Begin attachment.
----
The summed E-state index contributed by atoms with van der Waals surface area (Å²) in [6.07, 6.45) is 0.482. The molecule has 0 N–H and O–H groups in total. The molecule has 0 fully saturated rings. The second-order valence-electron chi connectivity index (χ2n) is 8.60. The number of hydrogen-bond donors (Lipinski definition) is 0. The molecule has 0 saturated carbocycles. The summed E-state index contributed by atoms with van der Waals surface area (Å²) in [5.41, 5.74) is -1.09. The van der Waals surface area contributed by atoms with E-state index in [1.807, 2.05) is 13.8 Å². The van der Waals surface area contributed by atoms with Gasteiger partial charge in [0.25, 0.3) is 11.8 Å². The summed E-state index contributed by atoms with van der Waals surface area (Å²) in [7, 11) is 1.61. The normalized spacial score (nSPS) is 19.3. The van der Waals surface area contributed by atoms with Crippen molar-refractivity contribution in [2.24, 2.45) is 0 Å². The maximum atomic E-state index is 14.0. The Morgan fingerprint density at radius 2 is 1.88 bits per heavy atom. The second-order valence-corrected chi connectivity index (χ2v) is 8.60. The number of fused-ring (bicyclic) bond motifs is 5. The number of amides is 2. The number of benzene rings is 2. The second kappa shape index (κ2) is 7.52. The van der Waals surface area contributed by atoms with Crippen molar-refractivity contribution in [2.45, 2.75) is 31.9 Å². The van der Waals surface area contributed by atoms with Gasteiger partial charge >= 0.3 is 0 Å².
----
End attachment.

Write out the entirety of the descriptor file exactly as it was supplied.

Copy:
The summed E-state index contributed by atoms with van der Waals surface area (Å²) in [6.07, 6.45) is 0.482. The molecule has 0 N–H and O–H groups in total. The molecule has 0 fully saturated rings. The second-order valence-electron chi connectivity index (χ2n) is 8.60. The number of hydrogen-bond donors (Lipinski definition) is 0. The molecule has 0 saturated carbocycles. The summed E-state index contributed by atoms with van der Waals surface area (Å²) in [5.41, 5.74) is -1.09. The van der Waals surface area contributed by atoms with E-state index in [1.807, 2.05) is 13.8 Å². The van der Waals surface area contributed by atoms with Gasteiger partial charge in [0.25, 0.3) is 11.8 Å². The summed E-state index contributed by atoms with van der Waals surface area (Å²) in [7, 11) is 1.61. The normalized spacial score (nSPS) is 19.3. The van der Waals surface area contributed by atoms with Crippen molar-refractivity contribution in [2.24, 2.45) is 0 Å². The maximum atomic E-state index is 14.0. The Morgan fingerprint density at radius 2 is 1.88 bits per heavy atom. The second-order valence-corrected chi connectivity index (χ2v) is 8.60. The number of fused-ring (bicyclic) bond motifs is 5. The number of amides is 2. The number of benzene rings is 2. The second kappa shape index (κ2) is 7.52. The van der Waals surface area contributed by atoms with Crippen molar-refractivity contribution in [2.45, 2.75) is 31.9 Å². The van der Waals surface area contributed by atoms with Gasteiger partial charge >= 0.3 is 0 Å².